• $\begingroup$ I think you mean "with zero on main diagonal". Otherwise the statement about c/c polynomial is wrong as stated. $\endgroup$
    – user2468
    Commented Mar 23, 2012 at 17:18
  • $\begingroup$ For example, $A = \begin{pmatrix} 1 & 2 \\ 0 & 3 \end{pmatrix}$ has the c/c poly $(x-1)(x-3)$ $\endgroup$
    – user2468
    Commented Mar 23, 2012 at 17:20
  • $\begingroup$ Sure I meant strictly upper triangular matrix as asked for in the question. $\endgroup$ Commented Mar 23, 2012 at 17:37
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Suppose that $a_{i\,j}=(A)_{i\,j}=0$ for $i\ge j$ and $b_{i\,j}=(B)_{i\,j}=0$ for $i\ge j-m$, where $A$ and $B$ are $n\times n$ matrices. Consider when it is possible to have $a_{i\,j}b_{j\,k}\not=0$.

To have $a_{i\,j}\not=0$ we must have $i<j$ (i.e. $i\le j-1$).

To have $b_{j\,k}\not=0$ we must have $j<k-m$ (i.e. $j\le k-m-1$).

Therefore, to have $a_{i\,j}b_{j\,k}\not=0$, we must have $i<k-m-1$ (i.e. $i\le k-m-2$).

Thus, for $i\ge k-m-1$ $$ (AB)_{i\,k}=\sum_{j=1}^na_{i\,j}b_{j\,k}=0\tag{1} $$ The matrix $A$ specified in the question has $a_{i\,j}=0$ for $i\ge j$. Using $(1)$ and induction, we have that $(A^m)_{i\,j}=0$ for $i\ge j-m+1$. This means that $(A^n)_{i\,j}=0$ for $i\ge j-n+1$, which means that $(A^n)_{i\,j}=0$ for all $1\le i,j\le n$.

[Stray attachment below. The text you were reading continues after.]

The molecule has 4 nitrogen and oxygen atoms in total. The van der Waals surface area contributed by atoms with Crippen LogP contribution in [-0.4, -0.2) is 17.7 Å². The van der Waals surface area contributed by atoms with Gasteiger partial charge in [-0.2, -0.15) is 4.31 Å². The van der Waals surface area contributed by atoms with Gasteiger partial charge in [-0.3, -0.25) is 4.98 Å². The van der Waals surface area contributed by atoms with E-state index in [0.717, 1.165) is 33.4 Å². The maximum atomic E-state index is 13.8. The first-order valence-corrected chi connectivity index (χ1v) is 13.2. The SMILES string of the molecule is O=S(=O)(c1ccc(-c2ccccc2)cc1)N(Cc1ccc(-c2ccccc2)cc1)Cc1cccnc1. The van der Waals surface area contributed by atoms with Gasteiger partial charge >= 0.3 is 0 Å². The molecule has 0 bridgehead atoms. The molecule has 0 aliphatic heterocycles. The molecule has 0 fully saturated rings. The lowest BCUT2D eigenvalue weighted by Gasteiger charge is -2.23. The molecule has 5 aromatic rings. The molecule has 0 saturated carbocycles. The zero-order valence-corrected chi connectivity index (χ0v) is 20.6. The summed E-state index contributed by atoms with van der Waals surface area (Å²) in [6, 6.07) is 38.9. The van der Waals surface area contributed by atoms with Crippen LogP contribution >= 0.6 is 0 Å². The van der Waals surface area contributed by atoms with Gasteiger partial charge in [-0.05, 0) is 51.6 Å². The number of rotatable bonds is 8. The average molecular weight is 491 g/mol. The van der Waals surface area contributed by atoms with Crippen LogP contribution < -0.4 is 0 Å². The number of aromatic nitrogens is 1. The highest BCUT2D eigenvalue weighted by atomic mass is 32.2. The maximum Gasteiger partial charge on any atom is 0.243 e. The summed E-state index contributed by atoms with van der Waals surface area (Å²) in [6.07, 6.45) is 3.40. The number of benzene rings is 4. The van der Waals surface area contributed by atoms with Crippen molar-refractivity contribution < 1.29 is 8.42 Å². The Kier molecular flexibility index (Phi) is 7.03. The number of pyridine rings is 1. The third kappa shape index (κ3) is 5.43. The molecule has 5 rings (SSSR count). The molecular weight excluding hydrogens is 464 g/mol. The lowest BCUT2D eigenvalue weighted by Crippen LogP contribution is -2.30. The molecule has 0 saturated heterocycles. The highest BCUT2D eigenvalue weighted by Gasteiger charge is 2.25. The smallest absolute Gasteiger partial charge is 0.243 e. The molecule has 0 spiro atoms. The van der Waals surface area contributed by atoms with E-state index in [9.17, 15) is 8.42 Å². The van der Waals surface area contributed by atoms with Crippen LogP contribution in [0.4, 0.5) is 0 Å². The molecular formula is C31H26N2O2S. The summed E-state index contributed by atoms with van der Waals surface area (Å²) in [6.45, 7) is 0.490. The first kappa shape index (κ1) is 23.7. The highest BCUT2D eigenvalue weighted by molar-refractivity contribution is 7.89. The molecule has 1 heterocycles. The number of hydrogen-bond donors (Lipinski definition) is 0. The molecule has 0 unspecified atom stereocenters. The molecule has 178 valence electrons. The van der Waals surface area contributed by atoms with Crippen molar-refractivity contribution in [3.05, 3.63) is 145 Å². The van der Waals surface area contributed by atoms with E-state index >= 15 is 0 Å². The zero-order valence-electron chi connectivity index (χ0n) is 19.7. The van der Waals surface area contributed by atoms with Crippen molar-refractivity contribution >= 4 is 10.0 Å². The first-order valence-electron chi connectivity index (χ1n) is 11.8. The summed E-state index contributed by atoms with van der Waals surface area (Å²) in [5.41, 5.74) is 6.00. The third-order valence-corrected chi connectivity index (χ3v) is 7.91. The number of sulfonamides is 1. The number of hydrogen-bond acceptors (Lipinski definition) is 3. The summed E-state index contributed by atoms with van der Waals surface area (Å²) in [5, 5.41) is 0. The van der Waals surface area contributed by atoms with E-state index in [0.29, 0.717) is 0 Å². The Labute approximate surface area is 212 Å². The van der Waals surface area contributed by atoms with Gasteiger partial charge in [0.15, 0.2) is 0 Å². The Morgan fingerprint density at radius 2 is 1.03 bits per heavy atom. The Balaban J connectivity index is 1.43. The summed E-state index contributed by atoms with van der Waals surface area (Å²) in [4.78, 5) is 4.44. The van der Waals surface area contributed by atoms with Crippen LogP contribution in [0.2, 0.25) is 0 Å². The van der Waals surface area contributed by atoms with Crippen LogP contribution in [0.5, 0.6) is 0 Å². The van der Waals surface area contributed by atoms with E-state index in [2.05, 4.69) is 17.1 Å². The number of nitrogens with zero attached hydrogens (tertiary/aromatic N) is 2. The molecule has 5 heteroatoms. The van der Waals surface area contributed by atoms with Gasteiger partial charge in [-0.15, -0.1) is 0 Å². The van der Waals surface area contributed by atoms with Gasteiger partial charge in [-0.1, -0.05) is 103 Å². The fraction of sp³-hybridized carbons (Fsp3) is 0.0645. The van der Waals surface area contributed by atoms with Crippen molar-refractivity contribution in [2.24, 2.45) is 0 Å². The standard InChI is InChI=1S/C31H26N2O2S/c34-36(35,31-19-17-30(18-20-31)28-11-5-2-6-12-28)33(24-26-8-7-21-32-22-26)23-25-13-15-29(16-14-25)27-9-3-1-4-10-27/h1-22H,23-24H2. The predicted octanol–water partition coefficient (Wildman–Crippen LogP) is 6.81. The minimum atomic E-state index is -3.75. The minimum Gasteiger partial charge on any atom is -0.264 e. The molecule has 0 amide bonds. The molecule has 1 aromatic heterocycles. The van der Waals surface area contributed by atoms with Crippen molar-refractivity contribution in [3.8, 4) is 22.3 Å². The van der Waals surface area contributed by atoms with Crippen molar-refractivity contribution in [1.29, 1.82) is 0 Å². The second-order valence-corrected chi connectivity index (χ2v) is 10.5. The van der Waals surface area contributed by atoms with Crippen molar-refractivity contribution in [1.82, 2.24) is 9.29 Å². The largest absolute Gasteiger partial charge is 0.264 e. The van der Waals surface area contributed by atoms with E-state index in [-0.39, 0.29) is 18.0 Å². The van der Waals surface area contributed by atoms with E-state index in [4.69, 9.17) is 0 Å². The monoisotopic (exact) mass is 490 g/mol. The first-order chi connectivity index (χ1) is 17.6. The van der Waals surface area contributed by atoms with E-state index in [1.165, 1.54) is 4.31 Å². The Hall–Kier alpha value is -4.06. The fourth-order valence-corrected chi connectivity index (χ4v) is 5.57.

Therefore, $A^n=0$.

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Here's a nice graph theoretical proof. Given a $n \times n$ matrix $A$ consider the directed graph $D(A)$ on $n$ vertices where vertex $i$ is joined with vertex $j$ with an edge of weight $a_{ij}$ whenever $a_{ij} \neq 0$.

Define the weight of a walk in $D(A)$ as the product of all the entries on its edges. It can be easily seen that the $ij$ entry of $A^k$ is the sum of weights of all possible walks of length $k$ from vertex $i$ to vertex $j$ in $D(A)$.

Now if $A$ is a strictly upper triangular matrix then in $D(A)$ there is an edge between vertex $i$ and vertex $j$ only if $i < j$. Therefore $D(A)$ does not contain any cycles. And hence there cannot be any walks of length greater than or equal to $n$ in $D(A)$, proving that $A^n = 0$.

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Yes, if you already covered this topic....

Hint: What are the eigenvalues of your matrix?

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  • $\begingroup$ How does this solve the problem? Isn't it more convenient to know that the matrix is strictly upper diagonal than knowing that it has an eigenvector with eigenvalue 0? $\endgroup$ Commented Jul 9, 2014 at 17:36
  • $\begingroup$ @user161825 $0$ is an eigenvalue with multiplicity $n$, and hence its characteristic polynomial is $x^n$... $\endgroup$
    – N. S.
    Commented Jul 9, 2014 at 18:27
  • $\begingroup$ Maybe my linear algebra is rusty, but isn't it, strictly speaking, the other way around? $\endgroup$ Commented Jul 9, 2014 at 20:21
  • $\begingroup$ @user161825 If you are familiar with minimal polynomials it is easy to prove that over an algebraically closed field a matrix is nilpotent if and only if $0$ is the only eigenvalue.... From here it follows that over any field a matrix is nilpotent if and only if $0$ is an eigenvalue of multiplicity $n$. $\endgroup$
    – N. S.
    Commented Jul 9, 2014 at 22:11